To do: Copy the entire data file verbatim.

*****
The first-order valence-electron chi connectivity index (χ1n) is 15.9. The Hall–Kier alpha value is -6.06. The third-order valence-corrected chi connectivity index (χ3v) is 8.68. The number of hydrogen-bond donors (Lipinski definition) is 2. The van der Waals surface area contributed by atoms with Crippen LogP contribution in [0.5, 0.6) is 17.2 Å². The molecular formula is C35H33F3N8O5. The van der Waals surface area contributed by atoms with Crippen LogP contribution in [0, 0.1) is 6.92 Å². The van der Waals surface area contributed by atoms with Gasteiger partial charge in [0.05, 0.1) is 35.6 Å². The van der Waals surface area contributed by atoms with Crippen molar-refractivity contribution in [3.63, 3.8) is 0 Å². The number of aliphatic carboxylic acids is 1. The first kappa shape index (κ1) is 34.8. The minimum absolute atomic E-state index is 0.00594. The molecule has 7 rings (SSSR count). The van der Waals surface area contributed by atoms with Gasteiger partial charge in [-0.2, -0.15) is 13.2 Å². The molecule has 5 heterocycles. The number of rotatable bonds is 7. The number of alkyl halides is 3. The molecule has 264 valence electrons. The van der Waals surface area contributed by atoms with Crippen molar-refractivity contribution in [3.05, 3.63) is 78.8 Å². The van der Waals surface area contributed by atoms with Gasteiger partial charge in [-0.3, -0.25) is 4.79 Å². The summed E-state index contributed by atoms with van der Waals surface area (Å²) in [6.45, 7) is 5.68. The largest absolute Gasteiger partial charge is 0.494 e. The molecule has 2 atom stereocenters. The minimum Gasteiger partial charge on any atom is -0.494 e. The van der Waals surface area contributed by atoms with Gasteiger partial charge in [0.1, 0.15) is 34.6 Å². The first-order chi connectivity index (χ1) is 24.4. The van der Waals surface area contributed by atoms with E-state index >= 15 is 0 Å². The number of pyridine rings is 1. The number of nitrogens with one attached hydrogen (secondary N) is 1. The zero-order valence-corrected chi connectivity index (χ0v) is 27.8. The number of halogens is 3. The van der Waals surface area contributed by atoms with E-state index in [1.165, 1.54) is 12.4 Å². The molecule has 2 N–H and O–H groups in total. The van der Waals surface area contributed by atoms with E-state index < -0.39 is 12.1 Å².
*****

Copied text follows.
The first-order valence-electron chi connectivity index (χ1n) is 15.9. The Hall–Kier alpha value is -6.06. The third-order valence-corrected chi connectivity index (χ3v) is 8.68. The number of hydrogen-bond donors (Lipinski definition) is 2. The van der Waals surface area contributed by atoms with Crippen LogP contribution in [0.5, 0.6) is 17.2 Å². The molecular formula is C35H33F3N8O5. The van der Waals surface area contributed by atoms with Crippen LogP contribution in [0, 0.1) is 6.92 Å². The van der Waals surface area contributed by atoms with Gasteiger partial charge in [0.05, 0.1) is 35.6 Å². The van der Waals surface area contributed by atoms with Crippen molar-refractivity contribution in [3.63, 3.8) is 0 Å². The number of aliphatic carboxylic acids is 1. The first kappa shape index (κ1) is 34.8. The minimum absolute atomic E-state index is 0.00594. The molecule has 7 rings (SSSR count). The van der Waals surface area contributed by atoms with Gasteiger partial charge in [-0.2, -0.15) is 13.2 Å². The molecule has 5 heterocycles. The number of rotatable bonds is 7. The number of alkyl halides is 3. The molecule has 264 valence electrons. The van der Waals surface area contributed by atoms with Crippen molar-refractivity contribution in [3.05, 3.63) is 78.8 Å². The van der Waals surface area contributed by atoms with Gasteiger partial charge in [-0.3, -0.25) is 4.79 Å². The summed E-state index contributed by atoms with van der Waals surface area (Å²) in [6.45, 7) is 5.68. The largest absolute Gasteiger partial charge is 0.494 e. The molecule has 2 atom stereocenters. The minimum Gasteiger partial charge on any atom is -0.494 e. The van der Waals surface area contributed by atoms with Gasteiger partial charge in [0.1, 0.15) is 34.6 Å². The first-order chi connectivity index (χ1) is 24.4. The van der Waals surface area contributed by atoms with E-state index >= 15 is 0 Å². The number of pyridine rings is 1. The number of nitrogens with one attached hydrogen (secondary N) is 1. The zero-order valence-corrected chi connectivity index (χ0v) is 27.8. The number of halogens is 3. The van der Waals surface area contributed by atoms with E-state index in [1.165, 1.54) is 12.4 Å². The molecule has 2 N–H and O–H groups in total. The van der Waals surface area contributed by atoms with E-state index < -0.39 is 12.1 Å².